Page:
Like all living things, dogs need food to live. Calories fuel a dog’s exercise, macronutrients support their metabolisms, and protein and fat help manage tissue growth. Therefore, having an appetite is a good indication of a healthy dog, while appetite loss is a sign that something might be wrong.
A dog may stop eating for several reasons. Luckily, he can survive without food for quite a while. How long that depends on a number of factors.
How Long Can a Dog Live Without Food?
A healthy dog can survive around 3-5 days without food, assuming they are still drinking water or have access to it. Elderly, sickly, pregnant, or nursing dogs and young puppies may survive up to three days. Without food and water, a dog may survive only a handful of days, eventually dying of dehydration before starvation symptoms show.
Why Do Dogs Stop Eating?
Dogs can’t exactly tell their owners when something is wrong, so it’s up to the owner to figure out the reason their dog may have stopped eating. Loss of appetite can happen because of something as grave as a chronic illness or as benign as a dog’s general pickiness, with a million reasons in between of varying degrees of seriousness. In spite of this variety, the reason for a dog’s loss of appetite generally falls in one of three categories:
When a dog stops eating, the first thing the owner should suspect is an illness. Gastrointestinal issues, pain, and intestinal parasites are just three of many common medical issues that can cause a dog to lose his appetite. Sometimes, a dog may need a day for its stomach to settle before its appetite returns to normal. In serious cases, appetite loss is accompanied by other serious symptoms.
Examples of Medical Issues
- Upset Stomach
- Dental disease
- Intestinal blockage
Sometimes, people stop eating if they’re feeling depressed or anxious. In the same way, dogs can also lose their appetite due to an underlying mental cause. Anxiety, such as separation anxiety, can cause dogs to become destructive and act out-of-character, including brief periods of appetite loss. Depression can occur in dogs when there are huge changes in the home, such as the presence of a new baby or the loss of a fellow pet companion.
Signs of Depression and Anxiety
- Changes in sleeping or eating habits
- Hiding from owner
- Loss of appetite
Environmental stimuli can result in changes in a dog’s eating habits, including the loss of his appetite. Generally, these environmental causes can come directly from the food itself, like spoiled or bad food, or the dog’s immediate surroundings, like a brand new house. If you suspect an environmental cause for your dog’s appetite loss, examine his food for signs of spoilage, or try to identify if there is something in his environment making him uncomfortable.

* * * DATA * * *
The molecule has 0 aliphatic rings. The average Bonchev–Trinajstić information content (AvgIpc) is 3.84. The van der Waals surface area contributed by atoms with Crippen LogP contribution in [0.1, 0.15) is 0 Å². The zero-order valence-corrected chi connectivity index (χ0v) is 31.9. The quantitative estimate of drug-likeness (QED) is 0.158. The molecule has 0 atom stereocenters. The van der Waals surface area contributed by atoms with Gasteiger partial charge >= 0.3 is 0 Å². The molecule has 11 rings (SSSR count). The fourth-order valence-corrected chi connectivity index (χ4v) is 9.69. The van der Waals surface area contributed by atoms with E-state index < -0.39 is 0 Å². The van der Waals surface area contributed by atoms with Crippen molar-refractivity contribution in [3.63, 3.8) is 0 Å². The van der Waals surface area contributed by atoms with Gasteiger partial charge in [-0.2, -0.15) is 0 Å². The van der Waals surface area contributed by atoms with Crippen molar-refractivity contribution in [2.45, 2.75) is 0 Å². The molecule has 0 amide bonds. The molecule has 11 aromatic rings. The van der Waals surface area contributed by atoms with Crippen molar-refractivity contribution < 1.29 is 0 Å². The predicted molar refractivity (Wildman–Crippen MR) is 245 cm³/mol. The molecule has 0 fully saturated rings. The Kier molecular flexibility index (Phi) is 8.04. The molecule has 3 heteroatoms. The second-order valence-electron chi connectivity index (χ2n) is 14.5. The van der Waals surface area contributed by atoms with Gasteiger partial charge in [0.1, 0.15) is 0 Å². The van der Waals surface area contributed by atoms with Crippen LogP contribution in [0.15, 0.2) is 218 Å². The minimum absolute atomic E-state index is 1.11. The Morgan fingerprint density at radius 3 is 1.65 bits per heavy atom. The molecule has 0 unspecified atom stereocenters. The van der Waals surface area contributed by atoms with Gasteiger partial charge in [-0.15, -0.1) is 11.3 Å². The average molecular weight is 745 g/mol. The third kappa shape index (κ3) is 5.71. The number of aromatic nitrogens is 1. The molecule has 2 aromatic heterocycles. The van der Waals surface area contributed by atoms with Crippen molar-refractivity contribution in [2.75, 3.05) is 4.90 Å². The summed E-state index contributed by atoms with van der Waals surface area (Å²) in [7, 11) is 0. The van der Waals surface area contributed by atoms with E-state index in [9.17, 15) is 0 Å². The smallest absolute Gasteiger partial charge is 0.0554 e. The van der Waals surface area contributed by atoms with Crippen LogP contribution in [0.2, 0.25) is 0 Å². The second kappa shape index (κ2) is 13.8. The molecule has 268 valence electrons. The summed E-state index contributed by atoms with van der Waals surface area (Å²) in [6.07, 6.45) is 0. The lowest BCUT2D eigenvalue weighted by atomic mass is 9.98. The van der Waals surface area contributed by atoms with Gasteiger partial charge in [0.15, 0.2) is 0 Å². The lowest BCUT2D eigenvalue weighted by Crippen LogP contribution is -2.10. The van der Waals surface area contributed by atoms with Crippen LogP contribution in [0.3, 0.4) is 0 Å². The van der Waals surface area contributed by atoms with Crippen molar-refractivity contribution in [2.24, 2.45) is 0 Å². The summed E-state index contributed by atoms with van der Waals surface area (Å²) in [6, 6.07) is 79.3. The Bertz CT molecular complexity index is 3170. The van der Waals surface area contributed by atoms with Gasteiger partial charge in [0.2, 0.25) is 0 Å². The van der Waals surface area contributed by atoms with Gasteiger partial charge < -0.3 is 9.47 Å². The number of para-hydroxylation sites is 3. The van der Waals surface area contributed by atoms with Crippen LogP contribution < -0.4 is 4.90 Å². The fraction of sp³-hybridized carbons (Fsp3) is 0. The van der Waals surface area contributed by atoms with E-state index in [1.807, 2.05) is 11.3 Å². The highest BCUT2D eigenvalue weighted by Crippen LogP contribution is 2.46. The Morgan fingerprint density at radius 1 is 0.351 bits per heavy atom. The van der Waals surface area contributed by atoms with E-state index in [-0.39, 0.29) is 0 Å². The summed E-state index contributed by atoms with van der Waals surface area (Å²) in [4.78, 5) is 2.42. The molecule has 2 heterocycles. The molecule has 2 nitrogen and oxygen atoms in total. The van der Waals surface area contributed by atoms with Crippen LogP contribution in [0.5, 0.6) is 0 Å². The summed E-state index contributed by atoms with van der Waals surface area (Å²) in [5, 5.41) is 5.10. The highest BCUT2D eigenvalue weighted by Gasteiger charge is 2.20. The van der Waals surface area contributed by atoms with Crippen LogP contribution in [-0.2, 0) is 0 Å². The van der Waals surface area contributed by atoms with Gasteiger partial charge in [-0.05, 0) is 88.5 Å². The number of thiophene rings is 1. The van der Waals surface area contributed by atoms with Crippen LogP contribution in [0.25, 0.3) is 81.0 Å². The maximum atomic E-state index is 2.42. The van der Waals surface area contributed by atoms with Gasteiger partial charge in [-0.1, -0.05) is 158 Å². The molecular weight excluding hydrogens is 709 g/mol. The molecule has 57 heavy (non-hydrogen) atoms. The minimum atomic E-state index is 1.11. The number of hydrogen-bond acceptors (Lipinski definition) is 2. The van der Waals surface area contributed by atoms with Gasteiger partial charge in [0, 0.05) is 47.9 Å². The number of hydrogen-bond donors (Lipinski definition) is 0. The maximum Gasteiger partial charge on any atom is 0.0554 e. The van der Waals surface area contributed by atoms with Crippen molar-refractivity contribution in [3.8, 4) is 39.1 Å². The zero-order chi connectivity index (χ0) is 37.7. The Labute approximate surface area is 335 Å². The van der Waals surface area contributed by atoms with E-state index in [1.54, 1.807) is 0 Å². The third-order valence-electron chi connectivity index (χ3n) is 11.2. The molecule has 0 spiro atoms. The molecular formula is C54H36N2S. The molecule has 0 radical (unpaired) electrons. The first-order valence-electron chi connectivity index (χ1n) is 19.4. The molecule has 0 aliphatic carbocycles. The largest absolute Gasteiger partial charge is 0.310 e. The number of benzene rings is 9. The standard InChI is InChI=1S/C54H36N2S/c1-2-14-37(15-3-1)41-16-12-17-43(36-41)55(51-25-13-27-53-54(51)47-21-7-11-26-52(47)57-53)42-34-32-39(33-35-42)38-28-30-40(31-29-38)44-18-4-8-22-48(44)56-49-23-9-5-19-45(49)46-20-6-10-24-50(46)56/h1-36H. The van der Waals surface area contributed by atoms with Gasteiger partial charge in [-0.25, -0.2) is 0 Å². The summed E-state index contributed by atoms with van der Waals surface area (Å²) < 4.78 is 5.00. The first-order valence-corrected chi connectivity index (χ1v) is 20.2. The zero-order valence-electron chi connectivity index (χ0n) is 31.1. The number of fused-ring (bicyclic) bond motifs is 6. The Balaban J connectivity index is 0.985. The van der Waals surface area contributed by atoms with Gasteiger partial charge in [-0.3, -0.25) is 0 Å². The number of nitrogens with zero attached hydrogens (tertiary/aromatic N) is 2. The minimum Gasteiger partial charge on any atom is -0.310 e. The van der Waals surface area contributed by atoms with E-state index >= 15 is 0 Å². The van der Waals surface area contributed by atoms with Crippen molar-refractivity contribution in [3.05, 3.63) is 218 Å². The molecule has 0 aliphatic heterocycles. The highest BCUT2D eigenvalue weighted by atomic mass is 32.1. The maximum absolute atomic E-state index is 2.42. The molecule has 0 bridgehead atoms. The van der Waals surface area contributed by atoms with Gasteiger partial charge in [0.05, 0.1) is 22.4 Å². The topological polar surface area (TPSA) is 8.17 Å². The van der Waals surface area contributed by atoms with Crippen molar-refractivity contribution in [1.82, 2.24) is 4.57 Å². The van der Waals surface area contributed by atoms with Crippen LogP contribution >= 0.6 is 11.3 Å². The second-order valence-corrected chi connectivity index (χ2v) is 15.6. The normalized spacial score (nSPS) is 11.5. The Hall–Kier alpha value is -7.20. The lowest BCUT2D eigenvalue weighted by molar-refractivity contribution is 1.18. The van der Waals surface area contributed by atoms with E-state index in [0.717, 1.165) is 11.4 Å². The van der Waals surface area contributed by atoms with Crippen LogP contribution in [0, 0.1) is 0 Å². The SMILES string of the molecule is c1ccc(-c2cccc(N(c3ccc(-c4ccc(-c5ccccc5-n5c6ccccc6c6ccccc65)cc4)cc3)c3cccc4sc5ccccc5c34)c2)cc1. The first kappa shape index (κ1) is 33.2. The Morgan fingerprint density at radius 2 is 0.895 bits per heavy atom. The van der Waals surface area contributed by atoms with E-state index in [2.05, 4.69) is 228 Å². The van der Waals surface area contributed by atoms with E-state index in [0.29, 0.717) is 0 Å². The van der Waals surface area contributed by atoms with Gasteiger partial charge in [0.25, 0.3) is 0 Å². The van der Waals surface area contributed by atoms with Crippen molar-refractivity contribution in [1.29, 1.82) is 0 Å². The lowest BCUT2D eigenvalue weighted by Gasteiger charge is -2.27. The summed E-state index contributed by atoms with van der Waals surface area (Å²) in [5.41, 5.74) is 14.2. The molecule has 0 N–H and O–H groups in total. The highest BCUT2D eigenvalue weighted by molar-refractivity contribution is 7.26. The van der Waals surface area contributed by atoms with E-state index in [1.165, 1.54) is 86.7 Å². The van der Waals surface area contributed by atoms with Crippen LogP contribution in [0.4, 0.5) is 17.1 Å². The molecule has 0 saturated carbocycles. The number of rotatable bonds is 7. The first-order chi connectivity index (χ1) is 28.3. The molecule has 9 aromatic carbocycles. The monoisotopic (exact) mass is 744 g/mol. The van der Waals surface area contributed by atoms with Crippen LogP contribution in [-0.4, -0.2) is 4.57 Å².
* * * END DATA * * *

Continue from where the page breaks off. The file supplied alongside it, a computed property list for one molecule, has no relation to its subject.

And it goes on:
When to Call a Vet
You should contact a veterinarian if your dog has refused food for more than a day, or if the appetite loss is accompanied by vomiting or diarrhea. If you know for sure that your dog has eaten something toxic (or spoiled meat), feel a blockage in their abdomen, or notice signs of parasitic infection, you should also contact your vet even if your dog has just started refusing food.
How to Get Your Dog to Eat
If you’ve already spoken to a vet, double-checked your dog’s food, and made his environment as comfortable as possible, here are some tempting hacks to help your dog love food again. These tips are also helpful if you have a particularly picky but otherwise healthy dog. We’ve previously written about how much a puppy should eat.
Offer Kibble with Mix-Ins
Next mealtime, try presenting your dog’s usual bowl of kibble with a dog-friendly mix-in or dressing, like broth, chunks of real meat, or a scoop of canned dog food. Some pet stores also carry seasonings that are meant for dressing up a boring serving of kibble. Remember to mix everything together, otherwise, your dog might just eat the good stuff on top and leave everything else in the bowl.
Heat Up the Food
Warming up dog food can enhance its smell and flavor, helping your dog get more excited about dinnertime. Make sure to use microwave-safe bowls and that the food isn’t hot enough to burn your dog’s mouth. For kibble-only diets, you can introduce a little heat by pouring some warm broth or water over the food.
Avoid Too Many Treats and Table Scraps
Too many treats can spoil a dog’s appetite. It can also teach him that if he doesn’t eat his food, he might get a treat later. The same goes for table scraps. Ideally, treats should account for up to 10% of a dog’s diet.
Start Exercising More
Exercise not only burns calories, but it also supports digestion, both of which help your dog feel hungry. A walk around the block is the perfect way to get a dog’s appetite up before dinner. If your dog is already active, then a game of tug-of-war or fetch, a longer walk, or even a run are all great ways to challenge an active dog.
All Dogs Love to Eat
…Have you ever met one that doesn’t? That’s why it’s so serious if a dog has stopped eating. Chances are, he’ll get back to normal within a day. If he doesn’t, an experienced veterinarian can help you find the root of the cause.